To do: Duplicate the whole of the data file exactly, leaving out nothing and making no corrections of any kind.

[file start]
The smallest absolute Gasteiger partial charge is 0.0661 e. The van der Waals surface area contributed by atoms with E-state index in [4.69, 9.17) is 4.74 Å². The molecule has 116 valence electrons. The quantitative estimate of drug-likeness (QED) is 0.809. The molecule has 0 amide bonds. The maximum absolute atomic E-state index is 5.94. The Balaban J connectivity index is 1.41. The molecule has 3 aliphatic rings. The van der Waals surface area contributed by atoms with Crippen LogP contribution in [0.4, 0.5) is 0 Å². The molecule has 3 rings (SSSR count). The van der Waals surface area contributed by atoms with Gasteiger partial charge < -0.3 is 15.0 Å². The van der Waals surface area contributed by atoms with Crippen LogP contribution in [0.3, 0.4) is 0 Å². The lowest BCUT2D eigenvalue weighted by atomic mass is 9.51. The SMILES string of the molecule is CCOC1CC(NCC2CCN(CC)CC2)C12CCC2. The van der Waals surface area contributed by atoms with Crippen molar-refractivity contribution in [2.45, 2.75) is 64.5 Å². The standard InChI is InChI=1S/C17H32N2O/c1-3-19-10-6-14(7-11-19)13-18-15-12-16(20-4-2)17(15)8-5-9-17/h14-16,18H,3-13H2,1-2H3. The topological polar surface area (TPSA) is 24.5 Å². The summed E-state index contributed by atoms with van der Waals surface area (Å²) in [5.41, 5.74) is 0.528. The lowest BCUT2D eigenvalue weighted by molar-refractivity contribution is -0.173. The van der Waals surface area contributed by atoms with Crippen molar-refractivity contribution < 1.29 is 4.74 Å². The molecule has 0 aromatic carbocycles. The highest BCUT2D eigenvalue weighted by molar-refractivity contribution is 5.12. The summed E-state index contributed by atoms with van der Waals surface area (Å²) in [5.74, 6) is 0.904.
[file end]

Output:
The smallest absolute Gasteiger partial charge is 0.0661 e. The van der Waals surface area contributed by atoms with E-state index in [4.69, 9.17) is 4.74 Å². The molecule has 116 valence electrons. The quantitative estimate of drug-likeness (QED) is 0.809. The molecule has 0 amide bonds. The maximum absolute atomic E-state index is 5.94. The Balaban J connectivity index is 1.41. The molecule has 3 aliphatic rings. The van der Waals surface area contributed by atoms with Crippen LogP contribution in [0.4, 0.5) is 0 Å². The molecule has 3 rings (SSSR count). The van der Waals surface area contributed by atoms with Gasteiger partial charge < -0.3 is 15.0 Å². The van der Waals surface area contributed by atoms with Crippen LogP contribution in [0.3, 0.4) is 0 Å². The lowest BCUT2D eigenvalue weighted by atomic mass is 9.51. The SMILES string of the molecule is CCOC1CC(NCC2CCN(CC)CC2)C12CCC2. The van der Waals surface area contributed by atoms with Crippen molar-refractivity contribution in [2.45, 2.75) is 64.5 Å². The standard InChI is InChI=1S/C17H32N2O/c1-3-19-10-6-14(7-11-19)13-18-15-12-16(20-4-2)17(15)8-5-9-17/h14-16,18H,3-13H2,1-2H3. The topological polar surface area (TPSA) is 24.5 Å². The summed E-state index contributed by atoms with van der Waals surface area (Å²) in [5.41, 5.74) is 0.528. The lowest BCUT2D eigenvalue weighted by molar-refractivity contribution is -0.173. The van der Waals surface area contributed by atoms with Crippen molar-refractivity contribution < 1.29 is 4.74 Å². The molecule has 0 aromatic carbocycles. The highest BCUT2D eigenvalue weighted by molar-refractivity contribution is 5.12. The summed E-state index contributed by atoms with van der Waals surface area (Å²) in [5.74, 6) is 0.904.